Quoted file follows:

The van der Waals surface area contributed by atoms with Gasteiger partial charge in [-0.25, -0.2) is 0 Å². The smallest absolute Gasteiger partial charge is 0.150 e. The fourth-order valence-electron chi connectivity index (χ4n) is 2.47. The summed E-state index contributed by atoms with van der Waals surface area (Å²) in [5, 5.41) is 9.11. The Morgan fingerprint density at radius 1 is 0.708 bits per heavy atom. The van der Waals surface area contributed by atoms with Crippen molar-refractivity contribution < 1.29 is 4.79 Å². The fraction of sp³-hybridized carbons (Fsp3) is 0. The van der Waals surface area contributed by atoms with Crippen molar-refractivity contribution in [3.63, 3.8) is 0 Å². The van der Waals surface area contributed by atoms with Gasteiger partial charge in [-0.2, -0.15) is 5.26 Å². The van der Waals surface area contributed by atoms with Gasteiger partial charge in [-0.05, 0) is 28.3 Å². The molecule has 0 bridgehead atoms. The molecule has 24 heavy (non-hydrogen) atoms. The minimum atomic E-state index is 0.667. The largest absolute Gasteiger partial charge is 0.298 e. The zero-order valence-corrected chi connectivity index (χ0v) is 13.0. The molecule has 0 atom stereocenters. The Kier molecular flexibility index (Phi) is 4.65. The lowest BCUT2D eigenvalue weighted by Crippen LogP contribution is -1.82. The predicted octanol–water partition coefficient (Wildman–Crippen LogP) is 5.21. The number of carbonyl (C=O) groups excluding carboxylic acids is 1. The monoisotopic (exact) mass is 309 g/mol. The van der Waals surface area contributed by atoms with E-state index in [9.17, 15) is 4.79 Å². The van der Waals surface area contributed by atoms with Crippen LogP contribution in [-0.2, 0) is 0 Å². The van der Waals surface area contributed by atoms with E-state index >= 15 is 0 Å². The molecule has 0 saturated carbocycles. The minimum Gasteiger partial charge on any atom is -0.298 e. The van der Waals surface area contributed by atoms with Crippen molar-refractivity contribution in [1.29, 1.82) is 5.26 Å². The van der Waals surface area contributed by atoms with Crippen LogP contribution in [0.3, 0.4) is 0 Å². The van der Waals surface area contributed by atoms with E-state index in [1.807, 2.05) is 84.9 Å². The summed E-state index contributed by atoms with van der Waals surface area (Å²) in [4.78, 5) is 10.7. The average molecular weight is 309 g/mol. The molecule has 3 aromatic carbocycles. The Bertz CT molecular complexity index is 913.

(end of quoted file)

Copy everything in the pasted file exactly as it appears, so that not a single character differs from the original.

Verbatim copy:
The van der Waals surface area contributed by atoms with Gasteiger partial charge in [-0.25, -0.2) is 0 Å². The smallest absolute Gasteiger partial charge is 0.150 e. The fourth-order valence-electron chi connectivity index (χ4n) is 2.47. The summed E-state index contributed by atoms with van der Waals surface area (Å²) in [5, 5.41) is 9.11. The Morgan fingerprint density at radius 1 is 0.708 bits per heavy atom. The van der Waals surface area contributed by atoms with Crippen molar-refractivity contribution < 1.29 is 4.79 Å². The fraction of sp³-hybridized carbons (Fsp3) is 0. The van der Waals surface area contributed by atoms with Crippen molar-refractivity contribution in [3.63, 3.8) is 0 Å². The van der Waals surface area contributed by atoms with Gasteiger partial charge in [-0.2, -0.15) is 5.26 Å². The van der Waals surface area contributed by atoms with Gasteiger partial charge in [-0.05, 0) is 28.3 Å². The molecule has 0 bridgehead atoms. The molecule has 24 heavy (non-hydrogen) atoms. The minimum atomic E-state index is 0.667. The largest absolute Gasteiger partial charge is 0.298 e. The zero-order valence-corrected chi connectivity index (χ0v) is 13.0. The molecule has 0 atom stereocenters. The Kier molecular flexibility index (Phi) is 4.65. The lowest BCUT2D eigenvalue weighted by Crippen LogP contribution is -1.82. The predicted octanol–water partition coefficient (Wildman–Crippen LogP) is 5.21. The number of carbonyl (C=O) groups excluding carboxylic acids is 1. The monoisotopic (exact) mass is 309 g/mol. The van der Waals surface area contributed by atoms with E-state index in [9.17, 15) is 4.79 Å². The van der Waals surface area contributed by atoms with Crippen LogP contribution in [-0.2, 0) is 0 Å². The van der Waals surface area contributed by atoms with E-state index >= 15 is 0 Å². The molecule has 0 saturated carbocycles. The minimum Gasteiger partial charge on any atom is -0.298 e. The van der Waals surface area contributed by atoms with Crippen molar-refractivity contribution in [1.29, 1.82) is 5.26 Å². The van der Waals surface area contributed by atoms with Crippen LogP contribution in [0.3, 0.4) is 0 Å². The van der Waals surface area contributed by atoms with E-state index in [1.807, 2.05) is 84.9 Å². The summed E-state index contributed by atoms with van der Waals surface area (Å²) in [4.78, 5) is 10.7. The average molecular weight is 309 g/mol. The molecule has 3 aromatic carbocycles. The Bertz CT molecular complexity index is 913.